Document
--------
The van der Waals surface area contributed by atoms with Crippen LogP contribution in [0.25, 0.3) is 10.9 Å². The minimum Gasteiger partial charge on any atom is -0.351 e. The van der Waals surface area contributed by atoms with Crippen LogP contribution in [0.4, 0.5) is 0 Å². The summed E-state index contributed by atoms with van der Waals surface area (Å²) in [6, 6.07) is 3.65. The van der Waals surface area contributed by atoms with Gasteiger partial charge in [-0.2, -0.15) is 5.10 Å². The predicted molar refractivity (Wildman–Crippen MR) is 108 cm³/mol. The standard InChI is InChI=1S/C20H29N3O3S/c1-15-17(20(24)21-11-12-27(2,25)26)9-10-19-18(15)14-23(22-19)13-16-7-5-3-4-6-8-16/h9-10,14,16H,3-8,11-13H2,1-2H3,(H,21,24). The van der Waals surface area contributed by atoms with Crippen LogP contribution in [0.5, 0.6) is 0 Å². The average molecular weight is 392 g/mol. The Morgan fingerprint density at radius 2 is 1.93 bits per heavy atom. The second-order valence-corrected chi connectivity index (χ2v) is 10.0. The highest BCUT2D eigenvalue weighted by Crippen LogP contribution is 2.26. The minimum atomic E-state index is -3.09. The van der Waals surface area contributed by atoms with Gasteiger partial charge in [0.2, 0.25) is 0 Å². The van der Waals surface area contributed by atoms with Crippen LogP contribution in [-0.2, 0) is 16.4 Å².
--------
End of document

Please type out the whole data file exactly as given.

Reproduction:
The van der Waals surface area contributed by atoms with Crippen LogP contribution in [0.25, 0.3) is 10.9 Å². The minimum Gasteiger partial charge on any atom is -0.351 e. The van der Waals surface area contributed by atoms with Crippen LogP contribution in [0.4, 0.5) is 0 Å². The summed E-state index contributed by atoms with van der Waals surface area (Å²) in [6, 6.07) is 3.65. The van der Waals surface area contributed by atoms with Gasteiger partial charge in [-0.2, -0.15) is 5.10 Å². The predicted molar refractivity (Wildman–Crippen MR) is 108 cm³/mol. The standard InChI is InChI=1S/C20H29N3O3S/c1-15-17(20(24)21-11-12-27(2,25)26)9-10-19-18(15)14-23(22-19)13-16-7-5-3-4-6-8-16/h9-10,14,16H,3-8,11-13H2,1-2H3,(H,21,24). The van der Waals surface area contributed by atoms with Crippen LogP contribution in [0.5, 0.6) is 0 Å². The average molecular weight is 392 g/mol. The Morgan fingerprint density at radius 2 is 1.93 bits per heavy atom. The second-order valence-corrected chi connectivity index (χ2v) is 10.0. The highest BCUT2D eigenvalue weighted by Crippen LogP contribution is 2.26. The minimum atomic E-state index is -3.09. The van der Waals surface area contributed by atoms with Gasteiger partial charge in [0.2, 0.25) is 0 Å². The van der Waals surface area contributed by atoms with Crippen LogP contribution in [-0.2, 0) is 16.4 Å².